Geologists have been drawn to the coastal area of the East Riding of Yorkshire, also known by the name of its greater part, Holderness, since the earliest development of the discipline, around the turn of the nineteenth century.
One principal theme of interest is rapid erosion of the clay cliffs, and indeed that is exemplified by the wording at the head of other pages appearing on this website. Another represents the opposite – the processes of deposition which formed the land in the first place. It is the latter that provides the subject here.
Among the first field studies of the cliffs was that conducted by John Phillips (1800-1874), then of York. (Specific measurement of cliff loss came later – see data in detail.) Phillips’ survey is included in his Illustrations of the Geology of Yorkshire, or a Description of the Strata and Organic Remains of the Yorkshire Coast, published in 1829.
The following passages from the text reflect the thinking of the time.
Of many important facts which come under the consideration of geologists, the “Deluge” is, perhaps, the most remarkable; and it is established by such clear and positive arguments...the deluge must be admitted to have happened, because it has left full evidence in plain and characteristic effects upon the surface of the earth [p16, italics as in the original].
There is, perhaps, hardly any district in the island [Britain], which displays in so striking a light the powerful effects of the deluge as Holderness [p48].
The deluge that Phillips refers to is the flood as narrated in the Bible (Genesis, Chapters 6 to 9). During the middle decades of the nineteenth century, with no small part played by Jean de Charpentier, Louis Agassiz, and Karl Friedrich Schimper (see origins), opinion was to turn in favour of glaciation. Not a deluge but massive sheets of ice once encroached upon the surface of the earth.
Phillips, in his later career, came to accept ‘ancient glaciation’ as an explanation.
Five major ice ages have been identified throughout the last 2,400,000,000 years of Earth’s existence, and an earlier one proposed. Each would consist of a series of glacial advances and recessions, and little movement at all, over long – perhaps very long – periods of time. The expression ‘Snowball Earth’ is sometimes used to hypothesise the most severe situations. (Earth has also experienced ages of ‘hot house’ conditions, seemingly devoid of ice. Climate change is part of the planet’s operation.)
The most recent of ice ages, beginning nearly 2,600,000 years ago and technically considered to be ongoing, is characterised by comings and goings of ice that are better defined.
In the Britain Isles, the depositional record for the period is fragmentary to begin with. Glaciation, and subsequent erosion, can remove evidence of what went before. The greatest advance, called the Anglian, lasted from around 475,000 to 425,000 years ago, when ice covered much of the country. Present-day coastal clays of Norfolk and Suffolk were laid down during this event.
Two further glacial stages came after the Anglian. These are called the Wolstonian (after a site in Warwickshire) and the Devensian (from the Roman name for a British people living by the River Dee on the Welsh border).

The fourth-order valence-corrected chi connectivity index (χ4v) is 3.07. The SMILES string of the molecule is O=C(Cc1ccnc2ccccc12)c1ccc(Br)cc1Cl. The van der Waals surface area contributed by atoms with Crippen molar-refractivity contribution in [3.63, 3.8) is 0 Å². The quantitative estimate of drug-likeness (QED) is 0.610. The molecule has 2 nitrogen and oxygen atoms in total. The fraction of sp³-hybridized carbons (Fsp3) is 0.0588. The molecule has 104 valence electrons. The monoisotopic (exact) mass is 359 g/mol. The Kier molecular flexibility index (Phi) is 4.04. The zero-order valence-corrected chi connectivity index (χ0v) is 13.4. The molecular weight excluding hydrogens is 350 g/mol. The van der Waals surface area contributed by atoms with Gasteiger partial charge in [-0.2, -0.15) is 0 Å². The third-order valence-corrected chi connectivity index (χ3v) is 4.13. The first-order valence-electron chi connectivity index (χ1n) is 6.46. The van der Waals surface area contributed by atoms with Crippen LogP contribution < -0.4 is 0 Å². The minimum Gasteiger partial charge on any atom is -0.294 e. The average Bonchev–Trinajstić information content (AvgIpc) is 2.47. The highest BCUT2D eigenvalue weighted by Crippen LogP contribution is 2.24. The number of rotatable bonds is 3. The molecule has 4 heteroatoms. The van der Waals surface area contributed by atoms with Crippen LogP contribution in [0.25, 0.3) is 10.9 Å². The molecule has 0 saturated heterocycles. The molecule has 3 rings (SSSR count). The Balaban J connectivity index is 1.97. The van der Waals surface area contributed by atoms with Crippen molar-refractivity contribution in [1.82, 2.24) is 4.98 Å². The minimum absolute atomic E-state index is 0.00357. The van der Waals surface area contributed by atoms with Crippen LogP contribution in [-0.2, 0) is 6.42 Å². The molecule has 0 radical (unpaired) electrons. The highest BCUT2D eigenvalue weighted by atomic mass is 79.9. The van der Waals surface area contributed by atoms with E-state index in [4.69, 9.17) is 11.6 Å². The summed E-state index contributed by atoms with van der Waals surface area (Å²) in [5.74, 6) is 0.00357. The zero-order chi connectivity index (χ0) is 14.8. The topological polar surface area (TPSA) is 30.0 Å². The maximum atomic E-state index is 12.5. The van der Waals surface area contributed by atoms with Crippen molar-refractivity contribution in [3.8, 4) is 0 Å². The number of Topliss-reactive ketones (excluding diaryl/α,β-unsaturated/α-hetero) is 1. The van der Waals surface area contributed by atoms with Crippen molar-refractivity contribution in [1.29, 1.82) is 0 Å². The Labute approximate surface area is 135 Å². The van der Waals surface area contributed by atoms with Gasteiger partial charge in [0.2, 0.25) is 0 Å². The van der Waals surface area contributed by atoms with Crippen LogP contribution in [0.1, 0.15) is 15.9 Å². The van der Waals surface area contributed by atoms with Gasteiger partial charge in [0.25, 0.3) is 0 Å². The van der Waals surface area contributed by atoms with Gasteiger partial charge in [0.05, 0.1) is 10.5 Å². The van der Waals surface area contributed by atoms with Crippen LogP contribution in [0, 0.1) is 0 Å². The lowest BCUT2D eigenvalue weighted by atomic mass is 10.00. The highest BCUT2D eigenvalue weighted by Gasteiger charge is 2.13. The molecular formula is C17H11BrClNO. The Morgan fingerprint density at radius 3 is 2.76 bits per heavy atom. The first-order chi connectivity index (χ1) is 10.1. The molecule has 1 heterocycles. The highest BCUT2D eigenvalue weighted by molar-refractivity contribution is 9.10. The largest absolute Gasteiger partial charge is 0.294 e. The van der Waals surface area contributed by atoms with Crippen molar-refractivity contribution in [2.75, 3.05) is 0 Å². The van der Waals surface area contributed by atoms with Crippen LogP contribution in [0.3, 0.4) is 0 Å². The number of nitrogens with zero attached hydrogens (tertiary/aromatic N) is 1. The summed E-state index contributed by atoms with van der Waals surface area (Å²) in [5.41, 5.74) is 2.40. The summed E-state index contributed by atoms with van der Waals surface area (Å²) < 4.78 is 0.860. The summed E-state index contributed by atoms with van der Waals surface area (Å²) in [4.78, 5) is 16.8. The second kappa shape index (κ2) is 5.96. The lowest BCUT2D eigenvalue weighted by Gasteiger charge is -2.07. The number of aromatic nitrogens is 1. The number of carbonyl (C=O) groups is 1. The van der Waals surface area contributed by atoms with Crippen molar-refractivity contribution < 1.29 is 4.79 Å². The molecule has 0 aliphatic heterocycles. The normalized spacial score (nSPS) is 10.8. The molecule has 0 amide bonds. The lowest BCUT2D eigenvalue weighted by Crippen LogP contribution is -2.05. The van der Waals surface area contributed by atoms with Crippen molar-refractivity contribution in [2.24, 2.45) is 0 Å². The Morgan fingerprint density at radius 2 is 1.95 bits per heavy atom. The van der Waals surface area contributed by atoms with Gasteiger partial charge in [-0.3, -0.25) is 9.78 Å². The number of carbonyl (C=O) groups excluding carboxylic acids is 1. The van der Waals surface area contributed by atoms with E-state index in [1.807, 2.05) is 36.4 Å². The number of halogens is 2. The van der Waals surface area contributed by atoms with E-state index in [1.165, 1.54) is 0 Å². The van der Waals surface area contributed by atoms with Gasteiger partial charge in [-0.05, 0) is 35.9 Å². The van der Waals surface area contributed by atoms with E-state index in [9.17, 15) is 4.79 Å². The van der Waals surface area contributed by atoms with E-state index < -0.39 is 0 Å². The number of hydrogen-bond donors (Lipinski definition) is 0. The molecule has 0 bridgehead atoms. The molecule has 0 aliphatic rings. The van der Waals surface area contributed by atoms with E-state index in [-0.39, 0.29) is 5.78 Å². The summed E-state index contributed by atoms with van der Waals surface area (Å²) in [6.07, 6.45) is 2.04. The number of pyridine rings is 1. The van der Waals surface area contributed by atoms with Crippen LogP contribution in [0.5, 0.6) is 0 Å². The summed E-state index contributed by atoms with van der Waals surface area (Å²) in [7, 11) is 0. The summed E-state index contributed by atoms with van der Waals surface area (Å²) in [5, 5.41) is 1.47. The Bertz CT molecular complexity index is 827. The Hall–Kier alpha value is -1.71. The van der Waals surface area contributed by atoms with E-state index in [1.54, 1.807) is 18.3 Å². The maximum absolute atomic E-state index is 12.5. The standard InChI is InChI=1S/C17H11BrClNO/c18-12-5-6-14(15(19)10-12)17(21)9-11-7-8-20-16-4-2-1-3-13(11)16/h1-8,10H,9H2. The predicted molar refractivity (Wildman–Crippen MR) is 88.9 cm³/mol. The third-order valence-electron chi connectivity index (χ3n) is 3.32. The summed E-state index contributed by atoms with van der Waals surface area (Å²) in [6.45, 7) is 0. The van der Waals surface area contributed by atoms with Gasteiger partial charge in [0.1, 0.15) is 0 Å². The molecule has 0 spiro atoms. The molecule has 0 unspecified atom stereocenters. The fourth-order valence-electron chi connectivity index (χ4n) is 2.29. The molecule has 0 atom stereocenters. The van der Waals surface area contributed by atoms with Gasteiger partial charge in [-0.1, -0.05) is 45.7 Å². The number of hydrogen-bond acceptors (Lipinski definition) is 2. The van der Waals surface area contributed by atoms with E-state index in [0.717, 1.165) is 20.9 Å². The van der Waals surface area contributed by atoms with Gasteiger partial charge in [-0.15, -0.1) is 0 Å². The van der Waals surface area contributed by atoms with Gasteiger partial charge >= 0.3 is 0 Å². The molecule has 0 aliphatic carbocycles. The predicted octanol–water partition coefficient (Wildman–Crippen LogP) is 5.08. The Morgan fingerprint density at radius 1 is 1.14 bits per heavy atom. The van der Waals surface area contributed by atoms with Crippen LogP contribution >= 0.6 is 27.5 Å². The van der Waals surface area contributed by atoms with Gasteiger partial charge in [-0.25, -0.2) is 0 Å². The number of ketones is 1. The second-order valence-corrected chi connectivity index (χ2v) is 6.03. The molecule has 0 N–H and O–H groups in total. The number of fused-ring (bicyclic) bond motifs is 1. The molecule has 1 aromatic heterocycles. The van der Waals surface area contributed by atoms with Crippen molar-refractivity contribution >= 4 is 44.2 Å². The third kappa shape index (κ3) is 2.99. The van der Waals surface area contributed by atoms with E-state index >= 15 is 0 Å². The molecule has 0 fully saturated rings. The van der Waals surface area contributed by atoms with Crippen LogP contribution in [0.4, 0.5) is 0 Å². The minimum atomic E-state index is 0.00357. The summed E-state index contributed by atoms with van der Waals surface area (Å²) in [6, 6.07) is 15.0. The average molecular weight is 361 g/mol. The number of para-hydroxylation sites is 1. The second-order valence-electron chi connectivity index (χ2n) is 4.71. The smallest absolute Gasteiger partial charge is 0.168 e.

Glaciers like this have advanced from the north and retreated on a number of occasions, an idea first put forward in the early middle nineteenth century [source: glaciated landscapes].
Dates vary according to method of estimation. For present purposes, the Devensian stage opened some 115,000 years ago, following the Ipswichian interglacial, when temperatures were comparable with or slightly above those of today. As with other climatic cycles within the last million years or so, intensity of cold increased somewhat unevenly as the Devensian progressed, to reach the Last Glacial Maximum (LGM), about 30,000 years ago.
Comparative climate change over the last half million years [based on Railsback et al (2/2015) using MIS data]. The blue line represents a suggested threshold for glaciation in East Yorkshire.
The LGM, colloquially the ‘Ice Age’, is represented in Britain by the Dimlington Stadial – a stade, or stadial, being a cold phase. Dimlington is a Site of Special Scientific Interest (SSSI) in south Holderness. It was during the Dimlington Stadial that Holderness was created.
Dimlington Stadial ice advance limits [based on Huddart & Glasser (2002, fig. 5.29, p143), itself based upon Eyles et al. (1994, fig. 2, p729)]. Skipsea Till underlies the Withernsea Till. The moraine belt is a surface feature of both tills.
See also an ice age legacy.
Derived from an old Scottish word for rough stony soil, the term ‘till’ began to be applied to the clay debris of glacial withdrawal during the mid-1800s. Another name is ‘boulder clay’, once widely used but now rare.
The cliffs of East Yorkshire as seen especially from the beach provide access in the manner of a partial cross-section to the tills that form the land. William Sawney Bisat (1886-1973), who systematically surveyed the coast during the 1930s (and who produced a sketch over eight metres in length), established a tripartite sequence by introducing the name Drab to go with terminology used in the day, Purple and Basement.
Bisat’s system continued until a general revision of stratification in 1999, under which the Purple Clay, or Series, became the Withernsea Member of the Holderness Formation, and the Drab became the Skipsea Member. The Basement was recast as the Bridlington Member, though it is seldom seen at Bridlington, and the name is perhaps somewhat unrepresentative (in these pages the old name prevails).
The Skipsea fills the entire glacially deposited area. Part of it is overlain by the Withernsea. Beneath them, and resting on a buried chalk bedrock is the Basement, exposed mainly at Dimlington. Within the tills are different units, for example beds, resulting from advances, stillstands, and retreats of ice.